I teach classes and workshops on authentic leadership presence, and have been focusing a lot lately on what women's leadership looks and sounds like. So I was excited yesterday to attend a panel discussion hosted by the Council of Women World Leaders at the Woodrow Wilson Center.
I was not disappointed! It was a lively discussion, featuring Tarja Halonen, President of Finland; Mary Robinson, former President of Ireland, currently head of the Mary Robinson Foundation - Climate Justice; and Margot Wallstrom, UN Special Representative to the Secretary General on Sexual Violence in Conflict. These were just a few members of this extraordinary group. The Council of Women World Leaders was the brainchild 15 year ago of Laura Liswood, who decided that there should be place where the Prime Ministers and Presidents of the world who happen to be women can gather. The 45 members of this group continue to support each other in myriad ways.
Yesterday's discussion gave some very specific instances of that support on a global scale. It also dealt with some common threads running through issues of leadership particular to women in top positions. I was struck by the even-handed tone of the morning: men (in general) are not all enemies. In fact, women must work with progressive men to further an agenda that supports women and families. President Halonen said "You cannot choose your gender, but you can choose to be a feminist." A good line; I will use it in the future!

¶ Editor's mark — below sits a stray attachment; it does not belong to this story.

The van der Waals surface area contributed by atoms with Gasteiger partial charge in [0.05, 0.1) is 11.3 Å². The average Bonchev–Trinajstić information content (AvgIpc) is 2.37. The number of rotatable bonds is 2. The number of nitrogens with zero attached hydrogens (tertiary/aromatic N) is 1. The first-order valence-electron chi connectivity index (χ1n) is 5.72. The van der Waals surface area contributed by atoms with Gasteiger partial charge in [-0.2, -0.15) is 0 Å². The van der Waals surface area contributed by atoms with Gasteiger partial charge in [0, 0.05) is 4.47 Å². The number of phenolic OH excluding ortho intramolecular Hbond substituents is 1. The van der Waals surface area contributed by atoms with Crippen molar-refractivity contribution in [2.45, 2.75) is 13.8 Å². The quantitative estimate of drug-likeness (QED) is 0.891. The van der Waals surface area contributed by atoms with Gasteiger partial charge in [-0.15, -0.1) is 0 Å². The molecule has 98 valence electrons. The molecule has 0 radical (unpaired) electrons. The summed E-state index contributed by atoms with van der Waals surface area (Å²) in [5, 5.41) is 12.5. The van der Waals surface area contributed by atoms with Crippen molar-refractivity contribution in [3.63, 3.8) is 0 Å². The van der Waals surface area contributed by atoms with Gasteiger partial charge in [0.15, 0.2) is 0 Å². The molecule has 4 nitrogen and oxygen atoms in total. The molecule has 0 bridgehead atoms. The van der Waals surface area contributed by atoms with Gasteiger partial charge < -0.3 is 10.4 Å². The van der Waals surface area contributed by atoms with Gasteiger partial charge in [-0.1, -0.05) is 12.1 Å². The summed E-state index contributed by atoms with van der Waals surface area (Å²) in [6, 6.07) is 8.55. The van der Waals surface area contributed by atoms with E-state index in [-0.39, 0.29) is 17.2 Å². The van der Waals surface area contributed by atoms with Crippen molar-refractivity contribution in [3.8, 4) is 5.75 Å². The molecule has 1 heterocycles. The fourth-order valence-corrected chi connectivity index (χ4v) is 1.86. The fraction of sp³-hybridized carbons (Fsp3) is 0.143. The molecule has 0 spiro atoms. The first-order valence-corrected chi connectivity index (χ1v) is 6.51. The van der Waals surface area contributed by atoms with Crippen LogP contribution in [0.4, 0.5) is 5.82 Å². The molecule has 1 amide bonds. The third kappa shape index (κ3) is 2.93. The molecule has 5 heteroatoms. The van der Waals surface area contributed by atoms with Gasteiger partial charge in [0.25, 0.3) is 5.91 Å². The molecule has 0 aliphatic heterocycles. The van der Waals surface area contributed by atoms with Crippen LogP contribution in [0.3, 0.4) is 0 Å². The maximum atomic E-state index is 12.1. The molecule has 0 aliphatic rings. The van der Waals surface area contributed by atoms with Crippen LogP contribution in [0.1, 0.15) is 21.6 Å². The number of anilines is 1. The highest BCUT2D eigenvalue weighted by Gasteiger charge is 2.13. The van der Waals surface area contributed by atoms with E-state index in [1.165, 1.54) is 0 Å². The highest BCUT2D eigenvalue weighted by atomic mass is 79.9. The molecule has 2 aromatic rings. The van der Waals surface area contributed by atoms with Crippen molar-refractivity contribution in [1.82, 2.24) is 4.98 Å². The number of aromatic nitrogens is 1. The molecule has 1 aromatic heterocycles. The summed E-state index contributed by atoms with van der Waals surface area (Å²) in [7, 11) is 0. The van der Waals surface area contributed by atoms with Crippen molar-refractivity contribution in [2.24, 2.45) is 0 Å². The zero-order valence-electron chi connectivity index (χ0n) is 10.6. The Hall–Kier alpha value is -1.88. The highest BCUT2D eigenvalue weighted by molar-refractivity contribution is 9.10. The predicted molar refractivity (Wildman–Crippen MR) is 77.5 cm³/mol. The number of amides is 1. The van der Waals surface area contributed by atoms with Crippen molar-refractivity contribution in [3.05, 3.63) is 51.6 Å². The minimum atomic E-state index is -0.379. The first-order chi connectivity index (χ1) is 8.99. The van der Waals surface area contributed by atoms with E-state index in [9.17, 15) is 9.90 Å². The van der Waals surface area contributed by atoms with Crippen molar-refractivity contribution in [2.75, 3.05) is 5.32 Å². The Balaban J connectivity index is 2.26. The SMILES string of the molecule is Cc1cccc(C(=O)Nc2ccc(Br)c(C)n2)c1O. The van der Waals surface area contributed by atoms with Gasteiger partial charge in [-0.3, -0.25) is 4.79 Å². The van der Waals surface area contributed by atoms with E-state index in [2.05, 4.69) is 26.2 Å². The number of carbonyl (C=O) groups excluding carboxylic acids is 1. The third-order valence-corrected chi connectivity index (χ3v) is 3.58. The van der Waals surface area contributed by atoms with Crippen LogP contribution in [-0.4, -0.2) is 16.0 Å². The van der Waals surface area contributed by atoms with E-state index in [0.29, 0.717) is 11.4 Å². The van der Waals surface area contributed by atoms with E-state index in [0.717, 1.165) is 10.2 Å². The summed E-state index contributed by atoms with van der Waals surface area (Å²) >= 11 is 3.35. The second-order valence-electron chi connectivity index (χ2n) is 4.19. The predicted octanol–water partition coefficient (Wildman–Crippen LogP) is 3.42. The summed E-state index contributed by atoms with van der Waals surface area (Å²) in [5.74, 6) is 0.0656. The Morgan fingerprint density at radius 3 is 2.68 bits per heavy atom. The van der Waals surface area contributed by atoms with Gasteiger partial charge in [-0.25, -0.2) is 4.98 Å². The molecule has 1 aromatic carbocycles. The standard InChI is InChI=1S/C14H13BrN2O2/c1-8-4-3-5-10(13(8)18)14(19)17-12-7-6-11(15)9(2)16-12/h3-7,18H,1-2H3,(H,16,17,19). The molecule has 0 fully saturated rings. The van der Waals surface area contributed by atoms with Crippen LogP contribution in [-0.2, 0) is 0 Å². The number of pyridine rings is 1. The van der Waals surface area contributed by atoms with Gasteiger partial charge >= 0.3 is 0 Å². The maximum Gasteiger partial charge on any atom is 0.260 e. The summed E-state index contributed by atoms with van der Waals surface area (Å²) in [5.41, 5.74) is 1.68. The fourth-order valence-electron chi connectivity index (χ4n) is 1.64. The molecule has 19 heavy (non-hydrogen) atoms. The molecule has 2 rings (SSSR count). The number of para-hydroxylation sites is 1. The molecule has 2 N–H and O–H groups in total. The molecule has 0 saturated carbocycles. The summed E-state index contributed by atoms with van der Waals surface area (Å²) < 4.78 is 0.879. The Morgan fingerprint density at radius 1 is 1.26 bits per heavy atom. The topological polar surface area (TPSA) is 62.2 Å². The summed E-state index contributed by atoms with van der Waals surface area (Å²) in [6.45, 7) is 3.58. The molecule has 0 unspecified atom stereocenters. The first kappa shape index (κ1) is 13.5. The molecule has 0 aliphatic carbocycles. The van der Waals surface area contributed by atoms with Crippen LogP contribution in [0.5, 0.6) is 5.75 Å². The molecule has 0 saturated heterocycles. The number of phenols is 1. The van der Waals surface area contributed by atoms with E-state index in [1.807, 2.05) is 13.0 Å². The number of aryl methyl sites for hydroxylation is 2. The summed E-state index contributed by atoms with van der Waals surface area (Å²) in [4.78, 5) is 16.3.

I will also share the many creative definitions of leadership that were offered up. Today's blog title, for example, is Vivaldi's short list of attributes necessary for a great composer. Laura Liswood pointed out that these same attributes must be present in a great leader. Tina Brown, editor-in-chief of Newsweek and The Daily Beast offered this advice to leaders who need to find personal courage to get through tough times: "You have to develop energy from assaults and turn them into positive momentum." And my favorite, attributed by Ms. Liswood to Vigdís Finnbogadóttir, former President of Iceland (in 1980, the first woman in the world to be elected President in a national election): "We women are like snowflakes. One may melt, but together we can stop traffic."